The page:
Defaults in the municipal bond market have effectively been zero in the rated bond sector. Moody’s reports that the historical default rate on investment-grade municipals over the past 40 years was .03 percent, much lower than comparably rated corporate issues;
Defaulting cities in California are not representative of typical municipal issuers. In California, financial problems are exacerbated by Proposition 13 which significantly limits the revenue options available to lawmakers;
Bond investors have been protected in recent court rulings. The U.S. Bankruptcy Court in Alabama ruled that revenues securing sewer bonds could not be diverted to cover other expenses. This is a positive for all municipal revenue bonds;
Many revenue sectors are benefitting from economic improvements over the past three years and a low rate environment. Low leverage and strong margins characterize sectors such as water & sewer, airports, power, and higher education. These sectors do not require strong growth to maintain stable credit; and
While ratings downgrades outnumber upgrades, ratings in general continue to be stable. More than 90% of Moody’s ratings were unchanged over every 12 month period between 1970 and 2011.
The economic woes of local governments are somewhat regional in nature, affected largely by real estate values and regional economic activity. The Washington region is a good example of an economic region which has fared relatively well throughout the recession.
The D.C. region is a large and diverse area with excellent demographic characteristics. It has one of the highest educated and highest paid populations in the nation, an unemployment rate of 5.7 percent (below the national average of 8.2 percent) and strong support from Federal expenditures. Federal support, while declining during a period of Federal retrenchment, will always be a sustaining contributor.
Evidence of the demand for quality bonds from the DC region can be seen by looking at the trading history of some local issuers. Historically, bonds issued by the states of Maryland and Virginia rank as the first and second lowest yielding, highest priced bonds of all states, an indicator of strong demand and high credit quality. The economic strength of the region also translates to city and authority issuers.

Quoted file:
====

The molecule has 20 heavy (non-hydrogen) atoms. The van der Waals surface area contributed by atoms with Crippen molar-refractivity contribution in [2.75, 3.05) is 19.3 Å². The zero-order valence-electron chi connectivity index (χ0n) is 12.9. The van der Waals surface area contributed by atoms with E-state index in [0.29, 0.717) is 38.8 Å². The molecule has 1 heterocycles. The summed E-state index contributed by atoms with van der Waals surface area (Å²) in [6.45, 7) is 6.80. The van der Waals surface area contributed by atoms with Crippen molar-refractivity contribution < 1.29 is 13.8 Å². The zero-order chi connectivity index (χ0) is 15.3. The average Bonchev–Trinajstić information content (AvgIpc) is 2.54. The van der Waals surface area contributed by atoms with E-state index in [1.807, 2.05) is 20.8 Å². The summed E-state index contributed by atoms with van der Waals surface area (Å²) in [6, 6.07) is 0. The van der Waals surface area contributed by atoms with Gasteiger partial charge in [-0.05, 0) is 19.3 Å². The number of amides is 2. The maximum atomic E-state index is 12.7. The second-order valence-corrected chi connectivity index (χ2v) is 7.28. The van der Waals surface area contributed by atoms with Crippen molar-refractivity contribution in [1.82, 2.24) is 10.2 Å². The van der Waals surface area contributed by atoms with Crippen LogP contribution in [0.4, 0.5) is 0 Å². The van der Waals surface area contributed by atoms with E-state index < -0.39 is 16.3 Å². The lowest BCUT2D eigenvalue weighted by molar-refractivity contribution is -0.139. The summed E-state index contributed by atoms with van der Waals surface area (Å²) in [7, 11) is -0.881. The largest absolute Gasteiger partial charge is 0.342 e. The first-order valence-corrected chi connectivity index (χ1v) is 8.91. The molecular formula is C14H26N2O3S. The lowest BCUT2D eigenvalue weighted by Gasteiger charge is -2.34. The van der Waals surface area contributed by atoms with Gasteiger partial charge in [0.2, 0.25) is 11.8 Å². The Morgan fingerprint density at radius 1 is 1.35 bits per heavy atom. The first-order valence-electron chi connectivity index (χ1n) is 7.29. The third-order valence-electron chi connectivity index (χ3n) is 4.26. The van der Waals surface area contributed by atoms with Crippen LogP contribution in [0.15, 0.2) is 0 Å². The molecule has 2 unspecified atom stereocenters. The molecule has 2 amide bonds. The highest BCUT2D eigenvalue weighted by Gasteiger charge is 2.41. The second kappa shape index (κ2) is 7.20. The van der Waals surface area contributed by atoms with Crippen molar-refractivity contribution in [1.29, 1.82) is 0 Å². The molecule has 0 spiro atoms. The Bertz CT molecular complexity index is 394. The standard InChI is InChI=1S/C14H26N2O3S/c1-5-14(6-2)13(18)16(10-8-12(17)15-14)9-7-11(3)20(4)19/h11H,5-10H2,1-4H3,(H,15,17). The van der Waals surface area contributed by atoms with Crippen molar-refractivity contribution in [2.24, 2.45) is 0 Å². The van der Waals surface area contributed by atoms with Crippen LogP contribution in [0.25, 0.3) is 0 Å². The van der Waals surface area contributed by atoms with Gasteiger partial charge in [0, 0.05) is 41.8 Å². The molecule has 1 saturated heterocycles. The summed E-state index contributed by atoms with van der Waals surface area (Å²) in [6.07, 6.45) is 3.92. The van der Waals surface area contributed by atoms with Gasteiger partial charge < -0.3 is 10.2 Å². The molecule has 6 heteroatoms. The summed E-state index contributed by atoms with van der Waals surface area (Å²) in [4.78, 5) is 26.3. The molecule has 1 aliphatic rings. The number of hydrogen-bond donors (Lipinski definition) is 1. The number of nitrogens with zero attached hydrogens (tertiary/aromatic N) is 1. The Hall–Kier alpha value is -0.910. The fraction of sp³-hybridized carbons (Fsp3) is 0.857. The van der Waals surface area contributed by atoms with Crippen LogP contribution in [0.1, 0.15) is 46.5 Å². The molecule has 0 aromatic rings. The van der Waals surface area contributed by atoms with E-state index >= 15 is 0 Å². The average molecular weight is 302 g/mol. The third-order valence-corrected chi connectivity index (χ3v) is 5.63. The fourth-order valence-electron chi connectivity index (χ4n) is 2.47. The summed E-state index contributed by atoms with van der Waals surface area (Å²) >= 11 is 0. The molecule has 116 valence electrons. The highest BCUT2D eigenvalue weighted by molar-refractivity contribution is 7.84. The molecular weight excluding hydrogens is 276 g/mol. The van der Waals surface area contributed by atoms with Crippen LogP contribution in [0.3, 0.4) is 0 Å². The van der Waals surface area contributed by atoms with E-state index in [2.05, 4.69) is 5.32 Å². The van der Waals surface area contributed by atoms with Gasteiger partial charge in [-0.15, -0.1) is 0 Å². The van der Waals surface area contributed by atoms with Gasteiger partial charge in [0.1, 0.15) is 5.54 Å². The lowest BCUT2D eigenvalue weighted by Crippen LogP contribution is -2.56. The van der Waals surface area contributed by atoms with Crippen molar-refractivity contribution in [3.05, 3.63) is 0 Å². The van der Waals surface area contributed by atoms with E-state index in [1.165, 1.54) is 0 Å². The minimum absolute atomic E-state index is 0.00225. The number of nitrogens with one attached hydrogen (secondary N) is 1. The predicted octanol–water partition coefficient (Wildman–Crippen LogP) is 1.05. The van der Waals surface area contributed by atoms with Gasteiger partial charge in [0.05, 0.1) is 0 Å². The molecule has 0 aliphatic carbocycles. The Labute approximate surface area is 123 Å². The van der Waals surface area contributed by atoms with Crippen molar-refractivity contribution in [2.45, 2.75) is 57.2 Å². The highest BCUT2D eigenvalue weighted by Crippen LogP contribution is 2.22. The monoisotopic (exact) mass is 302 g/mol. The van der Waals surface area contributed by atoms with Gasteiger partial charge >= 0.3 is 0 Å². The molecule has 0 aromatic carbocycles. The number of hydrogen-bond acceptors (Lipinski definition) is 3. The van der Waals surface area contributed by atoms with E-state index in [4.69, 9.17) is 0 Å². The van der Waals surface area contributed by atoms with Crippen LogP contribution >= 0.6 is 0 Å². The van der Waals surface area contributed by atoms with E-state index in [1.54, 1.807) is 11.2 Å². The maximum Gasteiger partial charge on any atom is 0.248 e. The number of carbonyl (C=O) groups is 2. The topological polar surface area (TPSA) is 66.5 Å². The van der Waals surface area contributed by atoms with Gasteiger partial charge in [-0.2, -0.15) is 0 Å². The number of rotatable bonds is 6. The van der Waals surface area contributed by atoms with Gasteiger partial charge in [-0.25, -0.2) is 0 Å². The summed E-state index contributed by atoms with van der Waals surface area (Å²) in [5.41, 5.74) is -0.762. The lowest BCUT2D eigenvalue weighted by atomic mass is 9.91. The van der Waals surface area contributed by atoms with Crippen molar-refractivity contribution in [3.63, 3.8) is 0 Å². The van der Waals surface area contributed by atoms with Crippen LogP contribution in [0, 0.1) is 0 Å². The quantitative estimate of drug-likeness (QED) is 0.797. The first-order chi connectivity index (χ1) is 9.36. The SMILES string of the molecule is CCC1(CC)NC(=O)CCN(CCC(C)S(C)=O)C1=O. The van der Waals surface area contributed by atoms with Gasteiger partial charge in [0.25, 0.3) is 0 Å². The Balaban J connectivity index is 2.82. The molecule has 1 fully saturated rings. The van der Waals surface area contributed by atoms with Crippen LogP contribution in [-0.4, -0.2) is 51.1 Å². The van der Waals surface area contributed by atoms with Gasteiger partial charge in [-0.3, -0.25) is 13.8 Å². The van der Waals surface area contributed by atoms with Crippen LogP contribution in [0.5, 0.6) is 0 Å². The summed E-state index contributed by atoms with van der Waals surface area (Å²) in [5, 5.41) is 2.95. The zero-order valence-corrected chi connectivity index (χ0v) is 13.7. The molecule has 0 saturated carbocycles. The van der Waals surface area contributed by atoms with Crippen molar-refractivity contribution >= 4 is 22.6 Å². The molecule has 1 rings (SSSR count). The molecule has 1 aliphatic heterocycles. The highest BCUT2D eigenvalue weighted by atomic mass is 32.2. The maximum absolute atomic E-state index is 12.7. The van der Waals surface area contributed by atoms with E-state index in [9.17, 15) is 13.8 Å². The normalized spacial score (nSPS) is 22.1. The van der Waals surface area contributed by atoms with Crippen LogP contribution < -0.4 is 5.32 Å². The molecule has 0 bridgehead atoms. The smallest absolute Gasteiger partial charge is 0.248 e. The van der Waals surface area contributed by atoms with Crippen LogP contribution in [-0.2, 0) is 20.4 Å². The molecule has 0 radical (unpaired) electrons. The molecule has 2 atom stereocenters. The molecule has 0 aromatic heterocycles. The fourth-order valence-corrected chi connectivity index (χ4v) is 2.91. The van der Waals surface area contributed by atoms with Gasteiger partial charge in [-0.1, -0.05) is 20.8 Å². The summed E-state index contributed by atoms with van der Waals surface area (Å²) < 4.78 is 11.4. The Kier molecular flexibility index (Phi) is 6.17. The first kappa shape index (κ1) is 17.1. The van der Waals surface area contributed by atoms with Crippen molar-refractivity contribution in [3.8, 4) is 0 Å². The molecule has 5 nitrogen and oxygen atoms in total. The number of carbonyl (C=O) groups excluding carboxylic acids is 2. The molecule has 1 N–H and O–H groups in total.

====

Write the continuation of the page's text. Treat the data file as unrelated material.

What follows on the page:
Maryland and Virginia are two of only 13 “Aaa” (Moody’s) rated states. While Moody’s has both states on negative credit review due to indirect linkage to the Federal government, they remain two of the most solid financial issuers in the U.S. Many of the highest Aaa rated counties are also found in our backyard; Montgomery, Fairfax, Baltimore, Prince George’s, Loudoun and Arlington to name a few. Additionally, while the District of Columbia may face embarrassing local politics, it has seen significant ratings increases and financial improvement over the past two decades. We believe the nation’s capital will always enjoy substantial financial and economic support from the federal government.
We take seriously the extraordinary challenges facing municipalities throughout the U.S., challenges also seen at the federal level as well as with sovereigns around the developed world. Chevy Chase Trust closely follows credit trends, mitigates risk and strives to maintain reasonable interest income for clients in a yield-starved environment. We have the ability to react quickly to both changes in interest rates as well as to material changes in credit conditions, and we will continue to periodically keep you informed of our views.